KNOXVILLE, Tenn. ― The Tennessee Valley Authority reports that operating expenses declined and its bottom line results improved in the first quarter of fiscal year 2014 compared with the same quarter a year ago.
“Our efforts to keep rates low and reliability high for our customers by working more efficiently helped to offset lower sales and revenues reported in the first quarter of 2014,” TVA president and CEO Bill Johnson said.
TVA reported a $67 million net loss on operating revenues of $2.38 billion in the first quarter of 2014, an improvement over a $245 million loss on revenues of $2.58 billion for the same period last year.
TVA’s first-quarter filing to the U.S. Securities and Exchange Commission covered the three months ended Dec. 31, 2013, a period between summer and winter when lower demand for electricity typically results in a net loss.
Compared with last year, operating and maintenance expenses were down $112 million, or 12 percent, in the first quarter of 2014. This was driven by a $91 million decrease in expenses from planned outages, projects and scheduled maintenance, and a reduction in contract labor through cost-saving initiatives. A $10 million increase in coal-fired operation outages partially offset the O&M savings.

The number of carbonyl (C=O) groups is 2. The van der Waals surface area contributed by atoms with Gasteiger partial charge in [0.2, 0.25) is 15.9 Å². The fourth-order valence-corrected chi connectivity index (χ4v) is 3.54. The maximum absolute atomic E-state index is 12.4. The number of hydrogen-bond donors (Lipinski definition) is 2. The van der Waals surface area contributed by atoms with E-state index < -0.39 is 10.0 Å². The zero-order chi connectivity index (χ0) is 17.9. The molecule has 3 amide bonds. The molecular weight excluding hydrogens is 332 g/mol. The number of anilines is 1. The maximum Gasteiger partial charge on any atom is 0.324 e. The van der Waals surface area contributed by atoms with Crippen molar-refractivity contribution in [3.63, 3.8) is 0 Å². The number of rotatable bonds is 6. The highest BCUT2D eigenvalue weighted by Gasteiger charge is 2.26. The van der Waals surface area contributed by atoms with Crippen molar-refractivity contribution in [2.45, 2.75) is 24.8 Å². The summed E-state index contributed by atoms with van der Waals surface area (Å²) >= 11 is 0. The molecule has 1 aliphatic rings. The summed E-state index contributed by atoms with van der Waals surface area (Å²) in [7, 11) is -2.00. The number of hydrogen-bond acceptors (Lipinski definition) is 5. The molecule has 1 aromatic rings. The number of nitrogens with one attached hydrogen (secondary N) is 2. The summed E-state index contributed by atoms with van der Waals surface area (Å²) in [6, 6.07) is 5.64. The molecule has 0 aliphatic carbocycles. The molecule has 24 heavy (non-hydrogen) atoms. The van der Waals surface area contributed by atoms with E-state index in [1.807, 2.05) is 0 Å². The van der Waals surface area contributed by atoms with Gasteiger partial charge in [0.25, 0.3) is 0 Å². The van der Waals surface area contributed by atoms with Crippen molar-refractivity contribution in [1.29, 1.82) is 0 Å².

Total operating expenses were 14 percent lower than the same period last year, driven primarily by a 32 percent decrease in fuel expenses. TVA’s nuclear and hydroelectric generation increased 29 percent and 30 percent, respectively, compared to the first quarter of last year, helping to drive the lower fuel costs. A 2 percent increase in purchased power expense also partially offset higher gas prices.
Operating revenues, impacted by lower fuel recovery costs, were $197 million lower compared with last year’s first quarter. TVA’s use of less-expensive nuclear and hydroelectric generation helped reduce fuel costs recovered through rates by $255 million, a decrease partially offset by a $60 million increase in base revenue.
Total electricity sales were down 3 percent for the quarter, primarily due to the loss of TVA’s largest directly served customer. But sales to local power companies were 7 percent higher as a result of cooler weather than a year ago and some growth in electric demand.
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